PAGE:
Media and Academic Journals Mainstream print, broadcast, radio, and internet media entities such as the New York Times, CNN, ABC News, National Public Radio, Slate.com, Seattlepi.com, etc., as well as influential academic journals such as the Journal of the American Medical Association, Quarterly Journal of Economics, Foreign Policy, etc.
"The first dictionary in the Dorland's line, the American Pocket Medical Dictionary, edited by W.A. Newman Dorland, AM, MD, was first published in 1898 and was a small volume just over 500 pages long...In 1900, while he was Associate Professor at the Polyclinic Hospital in Philadelphia, [Dorland] was invited to participate in the compilation of the first edition of what was then the American Illustrated Medical Dictionary, which title the book bore until the 23rd edition, the first following his death, when it was retitled Dorland's Illustrated Medical Dictionary in acknowledgment of the fact that over the years it had become familiar to students and practitioners alike as Dorland's...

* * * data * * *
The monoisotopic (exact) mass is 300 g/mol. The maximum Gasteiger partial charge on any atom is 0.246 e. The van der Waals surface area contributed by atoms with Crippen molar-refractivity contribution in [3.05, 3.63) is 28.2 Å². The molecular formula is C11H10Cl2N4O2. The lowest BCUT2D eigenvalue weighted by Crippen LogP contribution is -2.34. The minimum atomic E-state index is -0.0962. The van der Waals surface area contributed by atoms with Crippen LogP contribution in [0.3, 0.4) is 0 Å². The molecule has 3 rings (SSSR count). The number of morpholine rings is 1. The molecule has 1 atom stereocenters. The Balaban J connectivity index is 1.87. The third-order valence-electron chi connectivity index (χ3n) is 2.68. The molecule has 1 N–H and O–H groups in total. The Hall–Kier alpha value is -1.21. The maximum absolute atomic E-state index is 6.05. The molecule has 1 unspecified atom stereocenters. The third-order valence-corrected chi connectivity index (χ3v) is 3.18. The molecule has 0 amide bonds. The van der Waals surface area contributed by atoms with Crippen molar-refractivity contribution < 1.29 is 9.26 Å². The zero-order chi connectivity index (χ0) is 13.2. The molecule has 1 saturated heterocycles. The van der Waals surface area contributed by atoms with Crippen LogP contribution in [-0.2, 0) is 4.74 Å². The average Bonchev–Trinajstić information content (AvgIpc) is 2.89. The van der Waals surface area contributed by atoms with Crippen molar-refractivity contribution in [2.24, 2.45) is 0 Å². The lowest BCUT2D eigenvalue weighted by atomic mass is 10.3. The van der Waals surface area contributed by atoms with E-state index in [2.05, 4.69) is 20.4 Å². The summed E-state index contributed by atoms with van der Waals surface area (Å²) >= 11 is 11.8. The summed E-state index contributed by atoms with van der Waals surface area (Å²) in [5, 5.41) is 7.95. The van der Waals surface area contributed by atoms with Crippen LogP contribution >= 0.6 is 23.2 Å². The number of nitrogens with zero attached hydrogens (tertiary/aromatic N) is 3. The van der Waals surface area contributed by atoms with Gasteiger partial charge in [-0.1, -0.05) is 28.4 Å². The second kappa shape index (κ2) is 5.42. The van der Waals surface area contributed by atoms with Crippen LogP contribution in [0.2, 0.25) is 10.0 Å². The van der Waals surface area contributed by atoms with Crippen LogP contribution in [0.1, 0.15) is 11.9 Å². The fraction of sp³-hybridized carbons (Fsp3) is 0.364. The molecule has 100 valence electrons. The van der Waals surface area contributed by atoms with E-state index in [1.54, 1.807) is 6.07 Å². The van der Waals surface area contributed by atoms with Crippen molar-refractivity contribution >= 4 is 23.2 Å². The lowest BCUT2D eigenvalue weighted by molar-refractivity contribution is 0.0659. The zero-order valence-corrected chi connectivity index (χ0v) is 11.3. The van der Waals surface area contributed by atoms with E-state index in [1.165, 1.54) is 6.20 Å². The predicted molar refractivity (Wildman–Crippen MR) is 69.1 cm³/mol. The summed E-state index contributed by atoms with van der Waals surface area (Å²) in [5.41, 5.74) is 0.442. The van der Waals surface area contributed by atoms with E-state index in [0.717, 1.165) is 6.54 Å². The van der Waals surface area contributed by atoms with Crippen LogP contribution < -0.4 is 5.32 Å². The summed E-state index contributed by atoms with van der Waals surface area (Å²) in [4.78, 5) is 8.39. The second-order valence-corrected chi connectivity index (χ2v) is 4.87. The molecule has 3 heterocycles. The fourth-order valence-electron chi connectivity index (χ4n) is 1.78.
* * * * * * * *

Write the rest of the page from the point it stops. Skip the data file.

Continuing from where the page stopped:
The information contained in the dictionaries has, of course, changed considerably since the late 19th and early 20th centuries. No longer are dosages for drugs given (especially not in drams!). Nor does the new 31st edition contain an entry for Keeley cure ('a proprietary method of treatment for the alcohol and opium habits by means of gold chlorid'-and yes, 'chlorid' was the correct spelling at the time). The first edition contains no entry for the just developing specialty 'immunology.' Moreover, as the content has changed, so has the means of keeping it, moving from the time-honored card files to a full-fledged electronic content management system that allows us to update huge amounts of material across multiple print and electronic products with a minimum of effort."